I reached the point when I could no longer complain about how I felt living in Grand Rapids. I was just sick and tired, and so I decided to join a support group so I could at least find a community. I was really upset to find out that there were very limited opportunities. I’ve learned that it East Michigan there are four resolve groups that actively meet once a month. But in west Michigan there was absolutely zero.

This city is number one per-capita for churches. But I wanted something non-denominational where men and women could attend, as well as gay or straight people. There’s a rated vision in Grand Rapids about homosexual activities, it’s pretty divided. I don’t believe I’m the only one who feels this way. I do believe there’s a lot of money and power with the conservative group and with a lot of Calvinists here. Because of that they drive a lot of what gets valued what gets seen. There’s a lot of other types of life happening here but it’s just not seen or heard in ways that really reach out to a lot of people.

So I turned to Resolve, because it was the only way I could get information about support on what it means to be infertile or at least understand how other people were feeling. I would go on their blogs pretty frequently just to feel like I was not the only one. At Michigan state, the type of program I’m taking is really about community involvement and community engagement and work on practices of the community. And as I was studying I really had no intention of bringing in my own infertility or my own personal issues…But someone had to step in and start a conversation.

THE CYCLE RELAY: So from what you’re saying, there’s a particular type of life that you’re expected to lead in Grand Rapids, and certainly you’re not fitting in. Are you worried about that?

Maria: I think I was a little. I still feel a little isolated living here. I feel like I don’t fit in with the types of people, but I must say I still try to understand geographic divide, and so from there I get a lot of my strength, a lot of my community. And I think it really drives me to try and make a better space here in Grand Rapids. I wrote the article to contact other people who are experiencing infertility here. I never tried to be offensive. I made the decision to include the names of these places so if there’s other people looking for support they will know about these places and their feedback. I knew someone would read it and might get offended, but at the same time if someone was looking for information it should be drawn attention to. So…

THE CYCLE RELAY: I really applaud you for putting together a group and being able to translate what you have inside into a form of action that will benefit other people. I think it’s so important, not just for others who are challenged by their infertility and their silence, but also will be a tremendous value for you too. Especially in the community that’s so different.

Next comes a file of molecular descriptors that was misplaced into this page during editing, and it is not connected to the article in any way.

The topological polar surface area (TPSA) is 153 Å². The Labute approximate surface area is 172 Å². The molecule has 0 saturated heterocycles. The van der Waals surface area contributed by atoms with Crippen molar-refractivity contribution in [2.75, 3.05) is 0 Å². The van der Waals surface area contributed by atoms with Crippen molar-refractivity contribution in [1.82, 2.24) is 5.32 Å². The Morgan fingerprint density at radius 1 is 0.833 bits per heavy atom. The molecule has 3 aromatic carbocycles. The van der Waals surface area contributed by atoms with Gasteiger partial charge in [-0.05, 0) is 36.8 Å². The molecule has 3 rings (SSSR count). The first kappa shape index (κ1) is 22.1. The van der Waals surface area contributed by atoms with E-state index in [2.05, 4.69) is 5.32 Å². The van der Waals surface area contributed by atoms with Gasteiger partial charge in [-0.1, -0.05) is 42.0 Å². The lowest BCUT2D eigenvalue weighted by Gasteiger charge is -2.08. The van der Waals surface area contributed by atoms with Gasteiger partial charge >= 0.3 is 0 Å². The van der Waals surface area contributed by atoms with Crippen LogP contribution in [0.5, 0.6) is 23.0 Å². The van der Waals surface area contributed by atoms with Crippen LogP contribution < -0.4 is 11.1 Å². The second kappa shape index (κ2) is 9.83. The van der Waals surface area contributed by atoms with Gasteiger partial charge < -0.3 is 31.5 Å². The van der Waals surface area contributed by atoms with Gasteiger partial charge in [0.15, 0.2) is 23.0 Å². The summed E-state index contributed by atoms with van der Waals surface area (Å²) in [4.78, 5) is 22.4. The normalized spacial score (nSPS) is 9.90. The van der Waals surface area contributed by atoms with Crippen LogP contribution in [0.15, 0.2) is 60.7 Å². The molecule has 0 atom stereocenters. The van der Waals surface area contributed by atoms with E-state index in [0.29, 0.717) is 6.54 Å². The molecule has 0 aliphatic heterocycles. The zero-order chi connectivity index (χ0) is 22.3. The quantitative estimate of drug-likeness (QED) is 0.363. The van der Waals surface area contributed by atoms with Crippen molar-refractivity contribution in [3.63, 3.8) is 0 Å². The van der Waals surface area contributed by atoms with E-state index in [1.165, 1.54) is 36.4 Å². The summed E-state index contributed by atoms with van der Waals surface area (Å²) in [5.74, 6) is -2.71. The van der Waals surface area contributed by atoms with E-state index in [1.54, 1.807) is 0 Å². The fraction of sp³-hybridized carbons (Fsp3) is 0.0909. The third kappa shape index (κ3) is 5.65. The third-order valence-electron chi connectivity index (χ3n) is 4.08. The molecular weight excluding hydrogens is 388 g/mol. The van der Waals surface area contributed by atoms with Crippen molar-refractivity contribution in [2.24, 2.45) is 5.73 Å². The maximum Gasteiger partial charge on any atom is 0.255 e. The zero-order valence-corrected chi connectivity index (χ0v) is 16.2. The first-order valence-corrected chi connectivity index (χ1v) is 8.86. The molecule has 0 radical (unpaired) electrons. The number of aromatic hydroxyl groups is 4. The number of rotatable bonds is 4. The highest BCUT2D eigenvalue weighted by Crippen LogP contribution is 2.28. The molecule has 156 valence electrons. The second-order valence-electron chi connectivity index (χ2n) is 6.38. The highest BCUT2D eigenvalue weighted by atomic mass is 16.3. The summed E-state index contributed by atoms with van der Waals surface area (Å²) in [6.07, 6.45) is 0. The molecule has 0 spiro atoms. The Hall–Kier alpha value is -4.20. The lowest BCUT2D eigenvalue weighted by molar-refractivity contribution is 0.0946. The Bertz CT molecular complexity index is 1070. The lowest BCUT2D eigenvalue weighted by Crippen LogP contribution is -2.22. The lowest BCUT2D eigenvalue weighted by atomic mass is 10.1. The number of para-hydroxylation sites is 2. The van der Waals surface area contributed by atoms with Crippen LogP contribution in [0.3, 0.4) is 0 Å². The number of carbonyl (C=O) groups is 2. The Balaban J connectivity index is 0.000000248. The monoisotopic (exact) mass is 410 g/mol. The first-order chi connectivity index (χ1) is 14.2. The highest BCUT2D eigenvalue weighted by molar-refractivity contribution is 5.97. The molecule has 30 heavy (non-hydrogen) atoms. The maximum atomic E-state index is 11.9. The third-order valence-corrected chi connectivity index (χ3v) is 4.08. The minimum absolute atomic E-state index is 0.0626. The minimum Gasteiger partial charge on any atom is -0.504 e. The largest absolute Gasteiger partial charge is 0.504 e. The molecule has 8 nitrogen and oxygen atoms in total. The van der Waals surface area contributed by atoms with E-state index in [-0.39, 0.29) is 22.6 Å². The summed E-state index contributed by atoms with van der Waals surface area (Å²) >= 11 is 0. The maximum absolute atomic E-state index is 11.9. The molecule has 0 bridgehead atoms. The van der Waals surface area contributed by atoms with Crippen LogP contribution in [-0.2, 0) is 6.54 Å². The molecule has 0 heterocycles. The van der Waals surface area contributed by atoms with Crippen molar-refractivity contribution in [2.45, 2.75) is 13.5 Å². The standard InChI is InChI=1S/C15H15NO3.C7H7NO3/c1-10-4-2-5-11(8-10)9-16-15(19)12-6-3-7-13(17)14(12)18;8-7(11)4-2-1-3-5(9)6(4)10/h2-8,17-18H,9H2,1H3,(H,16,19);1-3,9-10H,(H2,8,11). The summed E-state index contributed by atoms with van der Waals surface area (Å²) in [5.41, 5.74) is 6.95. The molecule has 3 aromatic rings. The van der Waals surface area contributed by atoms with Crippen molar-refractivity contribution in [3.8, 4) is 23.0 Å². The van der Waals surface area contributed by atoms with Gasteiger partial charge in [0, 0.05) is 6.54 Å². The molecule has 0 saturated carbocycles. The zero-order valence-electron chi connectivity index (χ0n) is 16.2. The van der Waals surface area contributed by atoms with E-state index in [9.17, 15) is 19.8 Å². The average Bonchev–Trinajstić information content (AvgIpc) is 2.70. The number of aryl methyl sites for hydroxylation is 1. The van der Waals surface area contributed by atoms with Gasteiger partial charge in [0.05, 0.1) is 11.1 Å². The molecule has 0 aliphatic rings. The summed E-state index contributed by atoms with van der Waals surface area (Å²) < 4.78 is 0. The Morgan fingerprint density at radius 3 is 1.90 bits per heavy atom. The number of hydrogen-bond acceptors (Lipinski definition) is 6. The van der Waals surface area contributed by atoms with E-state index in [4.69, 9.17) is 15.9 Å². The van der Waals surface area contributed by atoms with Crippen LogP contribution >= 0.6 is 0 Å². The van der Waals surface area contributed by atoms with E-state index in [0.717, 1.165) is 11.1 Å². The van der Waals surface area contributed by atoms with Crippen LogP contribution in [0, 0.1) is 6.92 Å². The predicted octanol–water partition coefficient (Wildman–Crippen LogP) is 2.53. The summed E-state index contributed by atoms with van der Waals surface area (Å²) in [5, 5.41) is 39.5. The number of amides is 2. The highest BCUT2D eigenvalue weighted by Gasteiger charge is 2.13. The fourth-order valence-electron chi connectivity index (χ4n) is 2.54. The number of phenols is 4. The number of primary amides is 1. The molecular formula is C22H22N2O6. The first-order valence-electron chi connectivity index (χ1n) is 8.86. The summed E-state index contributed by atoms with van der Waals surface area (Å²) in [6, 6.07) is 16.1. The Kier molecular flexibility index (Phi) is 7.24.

Maria: Can I ask you a question?


Maria: What was the Forum about and is it an annual conference?

THE CYCLE RELAY: I tried to put together a group of brilliant, creative, intelligent people who each struggled with their infertility on their own.  Then I combined the experiences so that our collective voices could create a stronger impression of those multiple paths that lead out of the dungeon back into the light. The people who came were mostly patients coming to the realization that treatment was not going to work for them, and they were faced with all of these big choices. The most painful part of the entire process is the realization that the hope you were cherishing is disappearing.

Either you’re going to go for another round or you’re actually going to face your own humanity and understand that as human beings we’re not created perfect. We’re mortal, we need to contend with issues of existence, life sometimes is not fare, and whatever cards we were dealt, the bottom line is to find meaning of your path, even if it’s not with children. Motherhood is such a wonderful capacity because it allows somebody to love unconditionally, beginning on the basic level of survival. There’s nothing else like that in the world, but if that’s not given to you, there are other ways; it’s called the principle of Generativity. It’s a really interesting psychological principle, that is based on the concept of shifting your focus from yourself to another individual, and this principle of Generativity could be localized within the family, or if you do not have a family it could be localized within the community, essentially exactly what you’re doing, what I’m doing. Growing in a different way.

Maria: So this is what the documentary is about a little bit?

THE CYCLE RELAY: A little bit.

Maria: That’s great.